ITV insists it remains committed to production in this region, but today's announcement undoubtedly marks the beginning of the end of an era for Yorkshire Television, or ITV1 Yorkshire as it is now formally known.
R.I.P. Yorkshire TV: Full coverage
The company started broadcasting on July 28, 1968, from its new studios in Kirkstall Road, and was created as a result of one of four new ITV contracts issued nationally.
Originally called Yorkshire Television Network the title was abbreviated before it went on air, a name which remains familiar to many even though it is now almost seven years since it was changed to mark its position in the current ITV franchise.
Its studios, built on land made available through the 1960s slum clearance programme, were at the forefront of broadcasting technology in that era, the first in Europe which were purpose made for colour television and cost 4 million to create.
The company survived one early setback, in March 1969, when the Emley Moor transmitter collapsed under a heavy build up of ice, though a temporary replacement was erected to restore broadcasts to the region.
Later that year, the company switched from black and white to colour transmissions and the current mast, which is visible for miles around, was completed in 1971.
Over the decades, the company's transmission boundaries have altered, with it taking in the Belmont mast in the mid 1970s, giving it coverage in areas including Hull, Grimsby and Scunthorpe.
In future the only entertainment programme with a certain future at Yorkshire Television is Emmerdale, but the company has been responsible for producing some fo the most fondly remembered television shows.
The comedies Rising Damp, Duty Free and Only When I Laugh were all produced at Kirkstall Road, with Emmerdale first hitting the screens in the early 1970s under the Emmerdale Farm name.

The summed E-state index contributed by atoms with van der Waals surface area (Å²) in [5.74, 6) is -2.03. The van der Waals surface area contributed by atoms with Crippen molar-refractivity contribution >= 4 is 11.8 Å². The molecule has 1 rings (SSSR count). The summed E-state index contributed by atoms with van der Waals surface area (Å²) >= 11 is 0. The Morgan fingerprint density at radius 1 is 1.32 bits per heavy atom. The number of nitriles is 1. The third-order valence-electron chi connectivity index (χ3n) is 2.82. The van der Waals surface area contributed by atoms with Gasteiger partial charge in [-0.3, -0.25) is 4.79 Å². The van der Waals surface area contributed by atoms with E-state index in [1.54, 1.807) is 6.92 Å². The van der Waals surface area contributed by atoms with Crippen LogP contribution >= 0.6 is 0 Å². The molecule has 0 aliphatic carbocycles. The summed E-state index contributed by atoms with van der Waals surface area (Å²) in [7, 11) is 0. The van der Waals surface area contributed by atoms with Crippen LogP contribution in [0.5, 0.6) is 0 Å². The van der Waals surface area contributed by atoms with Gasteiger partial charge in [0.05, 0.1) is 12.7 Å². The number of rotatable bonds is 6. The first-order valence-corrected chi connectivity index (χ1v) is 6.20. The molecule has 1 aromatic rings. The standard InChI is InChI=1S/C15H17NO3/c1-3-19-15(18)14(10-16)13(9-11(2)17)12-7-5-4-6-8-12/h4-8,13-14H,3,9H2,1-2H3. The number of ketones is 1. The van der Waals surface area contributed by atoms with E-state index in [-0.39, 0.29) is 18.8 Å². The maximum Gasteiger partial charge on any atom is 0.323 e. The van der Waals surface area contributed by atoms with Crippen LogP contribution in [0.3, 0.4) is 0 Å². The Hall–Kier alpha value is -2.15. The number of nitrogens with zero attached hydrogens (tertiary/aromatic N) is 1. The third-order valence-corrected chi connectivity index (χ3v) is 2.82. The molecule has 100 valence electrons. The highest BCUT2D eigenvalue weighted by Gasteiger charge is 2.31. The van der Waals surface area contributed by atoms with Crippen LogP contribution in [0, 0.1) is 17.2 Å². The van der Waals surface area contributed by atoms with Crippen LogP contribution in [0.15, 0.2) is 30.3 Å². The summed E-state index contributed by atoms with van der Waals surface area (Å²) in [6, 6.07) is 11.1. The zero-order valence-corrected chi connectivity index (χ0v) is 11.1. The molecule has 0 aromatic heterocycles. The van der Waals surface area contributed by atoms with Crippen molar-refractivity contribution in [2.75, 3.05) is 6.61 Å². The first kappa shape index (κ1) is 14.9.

That show occupies studios in a former car dealership's premises in nearby Burley Road, which ITV have confirmed will survive the cuts. Interior scenes are filmed there.
Today's middle-aged viewers are likely to remember the children's series Follyfoot and the company also has an illustrious back catalogue of documentaries, including one featuring Hannah Hauxwell who lived an austere existence in the Yorkshire Dales and an investigation into Rampton Hospital in 1979.
Its drama output has included memorable productions including The Darling Buds of May.
Over the years, Yorkshire Television has experienced a raft of changes to its business and the Yorkshire chevron, used to identify its programmes, was finally dropped from broadcasts around five years ago.
Earlier, the company had used a 'Channel 3' branding alongside other ITV companies, but that was later dropped.
The most significant recent change was the acquisition of the company in 1997 by Granada, now ITV.
In 2002 Yorkshire Television became ITV1 Yorkshire.
The Calendar news programme was originally produced from the main Kirkstall Road studios but was moved to its own site in 1989.
That show has generated presenters who have gone on to become household names, including Richard Whiteley, who for some years presented both the news programme and the Countdown show, Austin Mitchell and Jonathan Aitken, who both went on to political careers.
According to ITV, the changes they are to impose in Yorkshire and across the rest of the company will leave it well placed to exploit any economic upturn.
It may be some time before the company is able to repeat its past glories, however.